photo shows anonymous disabled young person in wheelchair

Disability and Work

“The number of people living with disabilities around the globe is large and growing, and the ways in which they are classified, perceived and handled by employers vary substantially.” So says the Financial Times in a special report just published on employment and disability. 3SC has long known of the problems facing disabled people trying to find work, but the fact that a paper like the FT is starting to pay attention means that employers may be waking up to the fact too.

Globally, about one in seven people are reckoned to have a disability, and as people live longer this figure is likely to increase. Physical or mental impairments only increase as we get older and around a third of people 50 and older – well within working age – will find themselves with some kind of impairment. 3SC already delivers programmes designed to help people living with disabilities to find work but much more can be done.

There’s a moral case to be made for helping the disabled to find a job, but it’s also a matter of sound economics. The FT quotes Susan Scott-Parker, founder and head of Business Disability International as saying “it’s inefficient to deny people the chance of work that they can do.”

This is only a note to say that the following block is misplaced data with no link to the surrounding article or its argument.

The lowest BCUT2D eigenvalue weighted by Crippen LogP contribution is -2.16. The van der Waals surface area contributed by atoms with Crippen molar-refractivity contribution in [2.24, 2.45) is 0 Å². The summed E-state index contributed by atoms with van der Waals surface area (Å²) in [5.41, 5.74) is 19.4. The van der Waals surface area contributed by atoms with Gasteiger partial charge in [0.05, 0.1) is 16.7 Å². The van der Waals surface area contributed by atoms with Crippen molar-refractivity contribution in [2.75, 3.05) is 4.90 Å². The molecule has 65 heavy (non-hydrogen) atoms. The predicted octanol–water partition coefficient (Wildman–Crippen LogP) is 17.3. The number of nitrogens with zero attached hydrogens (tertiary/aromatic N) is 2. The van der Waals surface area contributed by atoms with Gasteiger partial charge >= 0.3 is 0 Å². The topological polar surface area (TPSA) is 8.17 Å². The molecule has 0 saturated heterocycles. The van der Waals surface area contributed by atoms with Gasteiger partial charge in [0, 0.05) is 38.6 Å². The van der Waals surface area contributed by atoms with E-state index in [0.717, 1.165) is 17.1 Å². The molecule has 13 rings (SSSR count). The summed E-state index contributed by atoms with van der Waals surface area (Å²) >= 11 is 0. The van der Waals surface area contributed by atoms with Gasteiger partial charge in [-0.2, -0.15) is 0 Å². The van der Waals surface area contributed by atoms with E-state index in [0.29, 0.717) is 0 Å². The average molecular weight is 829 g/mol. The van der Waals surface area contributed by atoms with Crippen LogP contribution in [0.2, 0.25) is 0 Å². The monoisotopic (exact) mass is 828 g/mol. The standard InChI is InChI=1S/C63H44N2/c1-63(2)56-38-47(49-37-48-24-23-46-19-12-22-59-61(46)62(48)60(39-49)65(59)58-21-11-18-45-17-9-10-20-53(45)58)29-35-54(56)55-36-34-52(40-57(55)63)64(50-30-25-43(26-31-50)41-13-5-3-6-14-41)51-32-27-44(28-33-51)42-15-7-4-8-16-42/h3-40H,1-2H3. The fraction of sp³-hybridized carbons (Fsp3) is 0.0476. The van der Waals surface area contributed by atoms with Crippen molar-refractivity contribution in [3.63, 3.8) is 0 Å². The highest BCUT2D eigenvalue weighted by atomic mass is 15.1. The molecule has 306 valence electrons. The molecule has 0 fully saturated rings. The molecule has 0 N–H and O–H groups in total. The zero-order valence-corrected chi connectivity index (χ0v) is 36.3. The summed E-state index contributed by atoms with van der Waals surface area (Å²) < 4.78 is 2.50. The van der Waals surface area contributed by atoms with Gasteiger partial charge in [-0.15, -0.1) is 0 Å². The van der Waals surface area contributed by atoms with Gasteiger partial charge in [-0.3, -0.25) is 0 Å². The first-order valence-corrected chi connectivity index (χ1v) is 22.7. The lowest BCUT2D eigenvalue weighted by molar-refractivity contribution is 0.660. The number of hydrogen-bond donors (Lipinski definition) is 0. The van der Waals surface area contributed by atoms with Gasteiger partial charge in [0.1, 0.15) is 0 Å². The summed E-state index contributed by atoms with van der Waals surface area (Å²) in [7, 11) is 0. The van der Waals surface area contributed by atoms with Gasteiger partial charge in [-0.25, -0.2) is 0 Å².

The facts about employment and disability are stark. According to a House of Commons research briefing from January this year there are 3.5 million people of working age, defined as 16-64, with disabilities and in employment. That’s an employment rate of 49.2%, against a rate of 80.6% for those without disabilities.

The 2017 manifesto by the Conservative Party promised to get one million more people with disabilities into jobs over the next decade. That’s a 29% growth over the current level a tall order by anyone’s standards.

The employments rights of disabled people are clear – it’s against the law for employers to discriminate against you because of a disability. And the UK signed up to the UN convention on disabled people’s rights as far back as 2007. But the law is one thing, practice another.

Things are changing. More large employers are showing an awareness of and sensitivity to the needs of disabled employees – and are customising their recruitment practices and workplace set-ups to individual requirements. They also are showing an awareness of the need to educate non-disabled staff to unconscious bias, a big problem: every manager in Fujitsu, for example, has to go through training in unconscious bias; Microsoft has a chief accessibility officer, who is herself deaf. Some firms have developed a niche whereby they positively recruit people with autism – for example Auticon, which deals with IT.

It’s impossible to generalise – individuals with disabilities come in all shapes and sizes. But things are slowly moving in the right direction. It’s like an avalanche: imperceptible small movements to start with and then wallop – all the snow comes down at once. Probably the key word in all this is flexibility: disabled job-seekers need to be flexible about what they want, and employers need to be flexible about how they can accommodate that. Why turn down a good applicant who has a few challenges?